Literature/Film Association Annual Conference
*REBOOT • REPURPOSE • RECYCLE*
September 12-14, 2019
University of Oregon in Portland
Portland, Oregon, USA
Keynotes: Amanda Ann Klein, East Carolina University, and Matt McCormick,
In holding this year’s conference in downtown Portland, one of the most
environmentally conscious cities in the United States, we invite attendees
to consider the themes of “repurpose” and “recycle,” broadly conceived.
What function—socially, politically, and economically—do sequels, remakes,
and reboots serve in media culture? How do reboots and remakes allow
creators and audiences to not only revisit, but reimagine familiar
narratives? What historical precedents might we return to in our attempts
to better understand the nature and influence of series, serials, and
(trans)media franchises today? And how might adaptation studies play a
vital role in these critical discussions? While we welcome papers on any
aspect of adaptation studies, we are especially interested in presentations
that address one or more of the following concerns (or similar topics):
• transmedia storytelling
• media franchising
• recombinant culture
• questions of authorship in adaptation
• film genres and genre cycles
• economic and industrial perspectives on remakes
• rebooting television series
• evaluating sequels, remakes, and reboots
• the question of originality and artistry in adaptation
• environmental media and ecocritical perspectives
• ecocinema and ecomedia
• media and the anthropocene
• historical precedents in series, serial, and franchise storytelling
• formalist and narratological approaches to series, serial, and
• narrative extensions into new media, including video games
• the impact of #OscarsSoWhite and #MeToo on reimagining adaptation
• teaching adaptation
The LFA also welcomes work in media studies, more broadly. We have
significant interest in broader studies of American and international
cinema, film and technology, television, new media, and other cultural or
political issues connected to the moving image. In addition to academic
papers, presentation proposals about pedagogy or from creative writers,
artists, and filmmakers are also welcome.
We are excited to feature two outstanding keynote speakers this year:
*Amanda Ann Klein*, Associate Professor of Film Studies in the English
Department at East Carolina University, is author of *American Film Cycles:
Reframing Genres, Screening Social Problems, & Defining Subcultures*
of Texas Press, 2011) and co-editor of*Multiplicities: Cycles, Sequels,
Remakes and Reboots in Film & Television* (University of Texas Press,
2016). Her manuscript, *Identity Killed the Video Star: A Cultural History
of MTV Reality Programming*, is under contract with Duke University Press.
Her scholarship has appeared in *Quarterly Review of Film and Video*, *Jump
Cut*, *Film Criticism*, *Flow*, *Antenna*, *Salon*, *The Atlantic*, *The
Chronicle of Higher Education*, *Inside Higher Ed*, and *The New Yorker*.
*Matt McCormick* has for many years been a key figure in the Portland art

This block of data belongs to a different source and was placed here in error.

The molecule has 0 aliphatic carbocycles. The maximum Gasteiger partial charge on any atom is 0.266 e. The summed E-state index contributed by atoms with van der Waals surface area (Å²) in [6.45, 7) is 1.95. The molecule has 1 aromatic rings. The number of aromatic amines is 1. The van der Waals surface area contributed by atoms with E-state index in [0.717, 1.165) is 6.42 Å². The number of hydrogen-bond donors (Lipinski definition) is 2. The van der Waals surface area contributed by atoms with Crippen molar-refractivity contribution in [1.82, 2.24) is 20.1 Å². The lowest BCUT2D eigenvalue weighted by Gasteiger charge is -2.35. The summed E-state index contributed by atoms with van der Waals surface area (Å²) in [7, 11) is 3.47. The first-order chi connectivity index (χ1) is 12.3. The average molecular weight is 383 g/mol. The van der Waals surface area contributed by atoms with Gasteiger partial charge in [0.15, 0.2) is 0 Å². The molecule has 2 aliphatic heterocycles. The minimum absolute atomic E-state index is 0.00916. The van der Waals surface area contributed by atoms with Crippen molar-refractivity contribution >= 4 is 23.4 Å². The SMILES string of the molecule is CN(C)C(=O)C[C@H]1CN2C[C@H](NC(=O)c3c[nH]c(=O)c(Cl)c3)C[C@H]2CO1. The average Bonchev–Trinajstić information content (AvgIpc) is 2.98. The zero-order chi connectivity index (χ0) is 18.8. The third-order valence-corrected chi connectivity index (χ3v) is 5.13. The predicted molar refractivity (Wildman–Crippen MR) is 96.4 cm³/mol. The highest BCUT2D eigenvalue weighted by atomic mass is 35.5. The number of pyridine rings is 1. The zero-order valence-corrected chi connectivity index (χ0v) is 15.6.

and film scene and is currently Assistant Professor of Integrated Media &
Art at Gonzaga University in Spokane, WA. Matt’s work crosses mediums and
defies genre distinctions to fashion witty, abstract observations of
contemporary culture and the urban landscape. His films, which include
*The* *Subconscious Art of Graffiti Removal*, *Some Days Are Better Than
Others*, *The Great Northwest*, and *Buzz One Four*, have screened in
venues ranging from the Sundance Film Festival to the Museum of Modern Art,
and have been critically acclaimed by *The New York Times*, *Art Forum*,
and many other media outlets. Matt has also directed music videos for
bands including The Shins, Sleater-Kinney, and Broken Bells.
Please submit your proposal via this Google Form
May 15, 2019. If you have any questions or concerns, contact Pete Kunze at
[log in to unmask] Accepted presenters will be notified by June 1.
All sessions will be held at the University of Oregon in Portland, located
at 70 NW Couch St. in downtown Portland. Limited travel grant support is
planned to be available for select graduate students, non-tenure-track
faculty, and/or independent scholars and artists. Details for an added
application process for such support will be shared following proposal
The conference registration fee is $200 ($150 for students and retirees)
before August 1, 2019 and $225 ($175 for students and retirees) thereafter.
All conference attendees must also be current members of the
Literature/Film Association, and all presenters must be registered by
September 1 to appear on the final conference program. Annual dues are $20.
To register for the conference and pay dues following acceptance of your
proposal, visit the Literature/Film Association website at
http://litfilm.org/conference and use our PayPal feature.
Presenters will be invited to submit their work to the *Literature/Film
Quarterly* for potential publication. For details on the journal’s
submission requirements, visit www.salisbury.edu/lfq.
Online resources for film/TV studies may be found at ScreenSite